The "stiffness" is the amount of support a manufacturer will put into a specific figure skate. Lower level figure skates are less stiff. Some lower level skates are called "soft skates". Soft skates literally feel soft when squeezed. Top of the line figure skating boots are extremely stiff and designed for adults who do triple jumps. Beginners who purchase them end up quitting because their feet hurt all the time and the boot never breaks down. This is called "over booting". Over booting can also cause serious injuries during falls on the ice.
Just like sizing, each manufacturer also has different ways of determining stiffness. This is why Kinzie's Closet has composed a guide to help you Compare Skate Brands and find the figure skating boot with the appropriate stiffness for your skating level.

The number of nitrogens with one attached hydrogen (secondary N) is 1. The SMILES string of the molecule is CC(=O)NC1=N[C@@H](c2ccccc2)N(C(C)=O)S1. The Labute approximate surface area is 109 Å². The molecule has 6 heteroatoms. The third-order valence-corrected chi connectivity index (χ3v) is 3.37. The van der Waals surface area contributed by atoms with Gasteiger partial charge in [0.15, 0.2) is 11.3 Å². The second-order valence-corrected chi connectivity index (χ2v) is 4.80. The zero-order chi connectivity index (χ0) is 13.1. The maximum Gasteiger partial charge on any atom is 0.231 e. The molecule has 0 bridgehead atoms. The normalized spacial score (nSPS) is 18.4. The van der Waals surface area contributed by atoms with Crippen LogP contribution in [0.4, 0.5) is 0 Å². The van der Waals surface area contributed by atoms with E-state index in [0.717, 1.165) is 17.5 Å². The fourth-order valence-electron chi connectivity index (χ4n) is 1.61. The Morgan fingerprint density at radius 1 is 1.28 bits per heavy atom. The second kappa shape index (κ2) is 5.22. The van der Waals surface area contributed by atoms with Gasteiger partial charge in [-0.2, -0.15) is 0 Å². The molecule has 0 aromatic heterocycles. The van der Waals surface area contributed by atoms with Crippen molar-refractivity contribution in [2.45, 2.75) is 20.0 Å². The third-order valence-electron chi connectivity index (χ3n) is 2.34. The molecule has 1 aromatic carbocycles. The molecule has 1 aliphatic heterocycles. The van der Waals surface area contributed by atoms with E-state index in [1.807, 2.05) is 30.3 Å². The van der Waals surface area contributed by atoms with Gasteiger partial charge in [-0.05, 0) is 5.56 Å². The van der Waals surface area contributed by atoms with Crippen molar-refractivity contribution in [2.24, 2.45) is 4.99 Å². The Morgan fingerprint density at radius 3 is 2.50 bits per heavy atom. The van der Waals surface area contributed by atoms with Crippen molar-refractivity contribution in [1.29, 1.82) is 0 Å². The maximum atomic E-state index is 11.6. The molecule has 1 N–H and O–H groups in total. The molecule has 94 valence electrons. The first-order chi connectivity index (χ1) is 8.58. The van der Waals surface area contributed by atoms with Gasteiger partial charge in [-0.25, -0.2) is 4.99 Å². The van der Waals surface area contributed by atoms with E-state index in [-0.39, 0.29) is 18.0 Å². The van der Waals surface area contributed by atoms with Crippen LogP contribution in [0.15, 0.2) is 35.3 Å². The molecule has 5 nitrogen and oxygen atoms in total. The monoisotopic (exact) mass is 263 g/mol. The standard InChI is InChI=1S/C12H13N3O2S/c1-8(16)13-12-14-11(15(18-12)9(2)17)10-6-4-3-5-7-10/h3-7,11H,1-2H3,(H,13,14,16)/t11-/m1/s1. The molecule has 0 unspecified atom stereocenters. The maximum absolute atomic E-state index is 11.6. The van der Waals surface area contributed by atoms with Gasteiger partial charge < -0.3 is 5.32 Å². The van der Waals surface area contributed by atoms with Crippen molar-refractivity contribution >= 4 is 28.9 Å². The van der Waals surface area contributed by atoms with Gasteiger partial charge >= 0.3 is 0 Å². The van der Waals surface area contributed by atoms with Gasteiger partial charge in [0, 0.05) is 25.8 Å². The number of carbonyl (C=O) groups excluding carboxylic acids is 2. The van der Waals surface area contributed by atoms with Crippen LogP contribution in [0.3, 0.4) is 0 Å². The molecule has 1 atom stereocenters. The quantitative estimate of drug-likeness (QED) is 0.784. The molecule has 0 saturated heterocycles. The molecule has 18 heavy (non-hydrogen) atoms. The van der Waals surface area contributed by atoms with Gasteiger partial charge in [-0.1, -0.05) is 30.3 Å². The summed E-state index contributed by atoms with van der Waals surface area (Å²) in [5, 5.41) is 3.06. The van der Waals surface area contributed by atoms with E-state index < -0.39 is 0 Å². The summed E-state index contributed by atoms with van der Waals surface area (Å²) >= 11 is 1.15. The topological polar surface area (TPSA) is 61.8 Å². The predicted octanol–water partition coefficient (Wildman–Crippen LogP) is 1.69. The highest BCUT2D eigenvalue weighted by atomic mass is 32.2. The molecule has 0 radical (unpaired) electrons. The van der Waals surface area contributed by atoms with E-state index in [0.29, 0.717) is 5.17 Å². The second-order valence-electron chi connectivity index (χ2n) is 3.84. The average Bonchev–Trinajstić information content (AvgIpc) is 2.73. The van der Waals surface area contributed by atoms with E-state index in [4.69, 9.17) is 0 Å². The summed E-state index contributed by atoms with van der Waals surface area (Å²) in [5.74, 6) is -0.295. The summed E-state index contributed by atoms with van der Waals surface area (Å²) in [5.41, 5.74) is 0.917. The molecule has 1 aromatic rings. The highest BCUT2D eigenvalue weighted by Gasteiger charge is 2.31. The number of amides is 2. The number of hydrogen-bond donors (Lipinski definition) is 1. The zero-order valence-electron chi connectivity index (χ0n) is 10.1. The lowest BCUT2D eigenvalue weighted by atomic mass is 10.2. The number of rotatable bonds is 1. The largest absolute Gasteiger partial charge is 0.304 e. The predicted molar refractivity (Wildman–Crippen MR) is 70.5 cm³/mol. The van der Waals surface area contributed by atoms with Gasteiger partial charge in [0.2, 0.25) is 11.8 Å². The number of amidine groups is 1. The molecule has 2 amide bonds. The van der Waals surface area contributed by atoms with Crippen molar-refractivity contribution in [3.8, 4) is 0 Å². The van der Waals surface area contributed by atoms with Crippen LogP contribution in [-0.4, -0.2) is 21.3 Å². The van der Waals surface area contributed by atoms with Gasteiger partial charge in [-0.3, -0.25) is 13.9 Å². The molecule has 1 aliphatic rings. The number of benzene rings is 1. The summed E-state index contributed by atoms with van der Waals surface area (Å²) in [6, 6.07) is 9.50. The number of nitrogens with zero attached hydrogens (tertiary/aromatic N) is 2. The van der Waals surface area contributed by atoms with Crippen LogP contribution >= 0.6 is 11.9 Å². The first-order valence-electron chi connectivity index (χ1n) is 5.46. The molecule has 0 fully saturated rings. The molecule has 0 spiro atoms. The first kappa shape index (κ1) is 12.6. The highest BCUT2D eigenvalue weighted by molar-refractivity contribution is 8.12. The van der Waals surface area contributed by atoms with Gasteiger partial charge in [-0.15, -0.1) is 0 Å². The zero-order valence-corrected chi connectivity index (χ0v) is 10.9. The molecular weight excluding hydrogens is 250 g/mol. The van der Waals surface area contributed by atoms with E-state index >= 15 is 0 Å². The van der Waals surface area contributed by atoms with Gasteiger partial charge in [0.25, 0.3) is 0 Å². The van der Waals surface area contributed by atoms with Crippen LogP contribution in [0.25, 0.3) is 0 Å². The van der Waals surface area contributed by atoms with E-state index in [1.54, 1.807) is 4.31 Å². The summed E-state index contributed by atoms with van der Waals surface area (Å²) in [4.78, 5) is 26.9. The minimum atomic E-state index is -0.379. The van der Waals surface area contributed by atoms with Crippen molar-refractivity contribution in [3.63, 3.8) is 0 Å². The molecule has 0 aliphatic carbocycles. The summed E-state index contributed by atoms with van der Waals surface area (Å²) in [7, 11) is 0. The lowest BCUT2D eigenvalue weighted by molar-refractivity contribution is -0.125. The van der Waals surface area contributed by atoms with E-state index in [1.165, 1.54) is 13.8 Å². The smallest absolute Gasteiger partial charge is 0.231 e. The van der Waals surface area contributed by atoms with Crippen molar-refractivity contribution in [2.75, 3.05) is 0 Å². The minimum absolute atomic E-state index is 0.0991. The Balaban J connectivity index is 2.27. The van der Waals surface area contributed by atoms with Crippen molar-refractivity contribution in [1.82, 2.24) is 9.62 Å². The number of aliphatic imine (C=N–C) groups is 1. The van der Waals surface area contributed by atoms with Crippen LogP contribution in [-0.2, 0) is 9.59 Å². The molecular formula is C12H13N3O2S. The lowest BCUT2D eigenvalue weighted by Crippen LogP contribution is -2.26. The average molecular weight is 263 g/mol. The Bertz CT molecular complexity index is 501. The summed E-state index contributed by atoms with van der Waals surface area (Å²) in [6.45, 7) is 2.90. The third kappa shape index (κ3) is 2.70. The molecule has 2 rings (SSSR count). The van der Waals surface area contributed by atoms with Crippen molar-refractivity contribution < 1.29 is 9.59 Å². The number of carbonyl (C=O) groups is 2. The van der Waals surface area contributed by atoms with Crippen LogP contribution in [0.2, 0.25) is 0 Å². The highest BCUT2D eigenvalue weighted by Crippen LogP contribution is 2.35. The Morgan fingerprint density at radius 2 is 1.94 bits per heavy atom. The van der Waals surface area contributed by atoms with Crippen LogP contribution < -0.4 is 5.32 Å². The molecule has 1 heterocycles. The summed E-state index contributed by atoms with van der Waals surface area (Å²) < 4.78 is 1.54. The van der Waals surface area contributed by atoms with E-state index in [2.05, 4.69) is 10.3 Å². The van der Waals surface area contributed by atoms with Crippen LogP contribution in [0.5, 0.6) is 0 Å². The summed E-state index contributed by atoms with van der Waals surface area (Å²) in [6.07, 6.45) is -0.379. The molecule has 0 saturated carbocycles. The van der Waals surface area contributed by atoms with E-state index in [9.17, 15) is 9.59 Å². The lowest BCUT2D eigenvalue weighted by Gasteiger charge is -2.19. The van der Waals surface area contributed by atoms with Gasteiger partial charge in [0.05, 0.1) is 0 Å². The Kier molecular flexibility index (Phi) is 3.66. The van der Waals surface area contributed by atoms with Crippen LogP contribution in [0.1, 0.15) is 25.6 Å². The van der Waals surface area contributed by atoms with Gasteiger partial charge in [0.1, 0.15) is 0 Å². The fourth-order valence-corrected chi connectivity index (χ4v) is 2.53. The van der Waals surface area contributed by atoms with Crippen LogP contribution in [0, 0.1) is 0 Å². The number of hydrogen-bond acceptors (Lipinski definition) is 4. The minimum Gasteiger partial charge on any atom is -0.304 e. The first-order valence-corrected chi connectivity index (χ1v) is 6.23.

Custom figure skates are expensive and really aren't necessary for the beginner skater. The price doesn't justify the purchase because the young skater will outgrow the boot well before they wear it out. However, there are exceptions. If you are an adult, then a well fitted custom figure skating boot is a good option. If you are a skater with an odd foot combination, then a custom figure skating boot is also a good choice. For instance, you have one foot much larger than the other, you have a really wide ball, but have a super skinny heel, or you need orthotics to correct pronation.
Harlick Figure Skates - can be customized to fit like a glove to your foot. These figure skating boots are made for skaters of all levels and are excellent in their quality and construction. Brian Boitano, Denise Biellmann (ever heard of the Biellmann spin?), Kristi Yamaguchi, and Nancy Kerrigan have all worn Harlick skates.